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Corporate culture and intercultural management

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  1. Introduction.
  2. Cultures and basic strategies of intercultural management.
    1. Culture: A common but complex concept.
    2. Intercultural management.
  3. American and Japanese models.
    1. American management.
    2. Japanese management.
  4. German and French models.
    1. A well defined German model.
    2. The search for a French model.
    3. Differences between German and French models.
  5. The negotiation between companies.
    1. General information on negotiation.
    2. The case of the Middle East.
    3. The far east.
    4. The case of the Republic of South Africa.
    5. The United States and France.
    6. Differences between Americans and Africans.
  6. The manager vis-a-vis the foreign customs.
    1. Customs and stereotypes.
    2. The adaptation of the manager.
  7. Conclusion.
  8. Bibliography.

For companies, in a climate of increased international competition, it is important to anticipate the impact of culture on the economy. Indeed, cultures influence not only the individual behaviors but also and especially the designs of the company, the strategy, the right, finance and management. Within the new multicultural framework of economic globalization, a preparation for the cultural differences can prove to be paramount in the success of a mission, collaboration, a negotiation or an establishment. Better understanding the differences in civilization becomes a necessity to be located in increasingly multicultural societies and to optimize the relationship with foreign contacts.This is why since the beginning of the 90s; intercultural management has been an entirely separate management discipline which has been added to the strategy, finance and international marketing. To respond to these problems, one will evoke initially, the importance of culture within the managerial strategies and the basic principles of intercultural management. Then we will put forth the study of some countries in which the management techniques are different largely because of the impact of their culture (this through Chapter 2,3 and 4). Lastly, one will make a statement on the behavior that must be adopted by the manager to manage a team or during a negotiation involving foreign negotiators.

[...] Moreover, the universalization of the production and sales emerged because the culture of ?globalization? was inculcated in the various personnel. The company Shin Etsu Chemical Co Ltd (silicon and PVC), established a staff management system based on ?impossible is not possible?. Its growth was made possible by a company culture sheltered from external factors. The effective authority is given to the management? and to the president. The employment for life is maintained but the system of seniority is eliminated, opportunities have become equal for everybody. [...]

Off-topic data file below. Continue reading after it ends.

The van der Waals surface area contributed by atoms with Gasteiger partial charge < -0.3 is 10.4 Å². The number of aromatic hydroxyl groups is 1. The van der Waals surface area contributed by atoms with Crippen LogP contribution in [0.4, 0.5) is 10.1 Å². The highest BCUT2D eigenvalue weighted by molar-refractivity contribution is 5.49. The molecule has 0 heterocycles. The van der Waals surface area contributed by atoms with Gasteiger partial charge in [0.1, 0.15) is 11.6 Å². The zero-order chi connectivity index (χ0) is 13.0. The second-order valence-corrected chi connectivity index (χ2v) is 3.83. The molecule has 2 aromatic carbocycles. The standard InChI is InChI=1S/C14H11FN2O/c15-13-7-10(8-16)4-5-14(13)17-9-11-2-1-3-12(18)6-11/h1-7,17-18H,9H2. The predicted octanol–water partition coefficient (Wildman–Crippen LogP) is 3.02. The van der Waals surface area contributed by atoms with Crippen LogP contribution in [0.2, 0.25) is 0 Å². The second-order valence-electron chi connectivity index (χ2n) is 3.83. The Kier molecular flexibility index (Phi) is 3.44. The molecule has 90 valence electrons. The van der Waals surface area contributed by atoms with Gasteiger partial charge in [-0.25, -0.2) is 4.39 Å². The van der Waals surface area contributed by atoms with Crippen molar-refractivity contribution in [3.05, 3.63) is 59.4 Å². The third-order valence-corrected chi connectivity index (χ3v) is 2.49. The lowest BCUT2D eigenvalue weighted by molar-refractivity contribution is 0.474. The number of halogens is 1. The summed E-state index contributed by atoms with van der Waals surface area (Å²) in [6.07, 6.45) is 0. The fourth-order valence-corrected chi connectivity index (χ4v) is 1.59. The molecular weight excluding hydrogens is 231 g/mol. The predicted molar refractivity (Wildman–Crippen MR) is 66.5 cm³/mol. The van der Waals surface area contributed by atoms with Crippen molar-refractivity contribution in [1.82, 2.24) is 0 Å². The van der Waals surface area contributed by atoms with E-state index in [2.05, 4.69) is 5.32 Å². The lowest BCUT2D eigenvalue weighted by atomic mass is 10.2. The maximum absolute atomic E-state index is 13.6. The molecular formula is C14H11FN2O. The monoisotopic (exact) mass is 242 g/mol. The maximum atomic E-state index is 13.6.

[...] Chapter II - American and Japanese Models: In this chapter, we will initially deal with the American management approach, and the Japanese approach later. The comparison of the American and Japanese models put forward the existing fundamental difference between these two managerial modes. We will see that it is especially the concept of structure for the exchange of information (division, allocation of the tasks and the functions and their mode of coordination) which constitutes the principal criteria of differentiation. A American Management: The new generation of the American management methods goes back to 1983, where we note a clear break with the traditional model preached in the 60s. [...]

[...] Studies influenced by the work of the academic Geert Hofstede, imply that culture creates disparities in the typology of the motivational factors which influence the employees and which also affects the supposed mastery of the individual on his environment. Culture also influences the mode of perception of the problems, the search for information, the possible solutions, the choices and their implementation. If ?life is a sum of differences?, each of these represents a potential challenge in the business field. Chinese culture dominates Asian trade, an observation which is hardly astonishing, since the Chinese ethnic group, strongly represented in the Asian countries, takes an active part in international trade. [...]

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